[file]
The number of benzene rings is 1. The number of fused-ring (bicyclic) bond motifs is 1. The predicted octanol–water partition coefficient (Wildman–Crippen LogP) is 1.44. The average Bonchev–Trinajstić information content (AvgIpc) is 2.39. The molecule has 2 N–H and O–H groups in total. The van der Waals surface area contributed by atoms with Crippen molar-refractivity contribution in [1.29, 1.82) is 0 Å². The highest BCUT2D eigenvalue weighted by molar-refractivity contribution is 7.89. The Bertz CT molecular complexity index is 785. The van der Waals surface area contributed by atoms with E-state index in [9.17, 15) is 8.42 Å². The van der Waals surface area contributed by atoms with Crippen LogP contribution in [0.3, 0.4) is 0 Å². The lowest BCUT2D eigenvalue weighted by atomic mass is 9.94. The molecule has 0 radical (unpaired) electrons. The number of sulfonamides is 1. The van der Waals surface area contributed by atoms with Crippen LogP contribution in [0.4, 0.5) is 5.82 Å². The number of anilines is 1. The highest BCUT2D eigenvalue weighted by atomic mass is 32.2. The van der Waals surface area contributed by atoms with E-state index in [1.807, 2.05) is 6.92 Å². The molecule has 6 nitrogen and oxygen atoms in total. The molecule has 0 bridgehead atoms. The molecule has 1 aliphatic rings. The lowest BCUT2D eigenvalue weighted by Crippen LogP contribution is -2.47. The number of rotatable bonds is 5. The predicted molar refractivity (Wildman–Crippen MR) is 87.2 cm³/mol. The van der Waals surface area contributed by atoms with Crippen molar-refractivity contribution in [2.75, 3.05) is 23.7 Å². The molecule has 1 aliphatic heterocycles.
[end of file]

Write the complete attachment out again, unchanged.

The number of benzene rings is 1. The number of fused-ring (bicyclic) bond motifs is 1. The predicted octanol–water partition coefficient (Wildman–Crippen LogP) is 1.44. The average Bonchev–Trinajstić information content (AvgIpc) is 2.39. The molecule has 2 N–H and O–H groups in total. The van der Waals surface area contributed by atoms with Crippen molar-refractivity contribution in [1.29, 1.82) is 0 Å². The highest BCUT2D eigenvalue weighted by molar-refractivity contribution is 7.89. The Bertz CT molecular complexity index is 785. The van der Waals surface area contributed by atoms with E-state index in [9.17, 15) is 8.42 Å². The van der Waals surface area contributed by atoms with Crippen LogP contribution in [0.3, 0.4) is 0 Å². The lowest BCUT2D eigenvalue weighted by atomic mass is 9.94. The molecule has 0 radical (unpaired) electrons. The number of sulfonamides is 1. The van der Waals surface area contributed by atoms with Crippen LogP contribution in [0.4, 0.5) is 5.82 Å². The number of anilines is 1. The highest BCUT2D eigenvalue weighted by atomic mass is 32.2. The van der Waals surface area contributed by atoms with E-state index in [1.807, 2.05) is 6.92 Å². The molecule has 6 nitrogen and oxygen atoms in total. The molecule has 0 bridgehead atoms. The molecule has 1 aliphatic rings. The lowest BCUT2D eigenvalue weighted by Crippen LogP contribution is -2.47. The number of rotatable bonds is 5. The predicted molar refractivity (Wildman–Crippen MR) is 87.2 cm³/mol. The van der Waals surface area contributed by atoms with Crippen molar-refractivity contribution in [2.75, 3.05) is 23.7 Å². The molecule has 1 aliphatic heterocycles.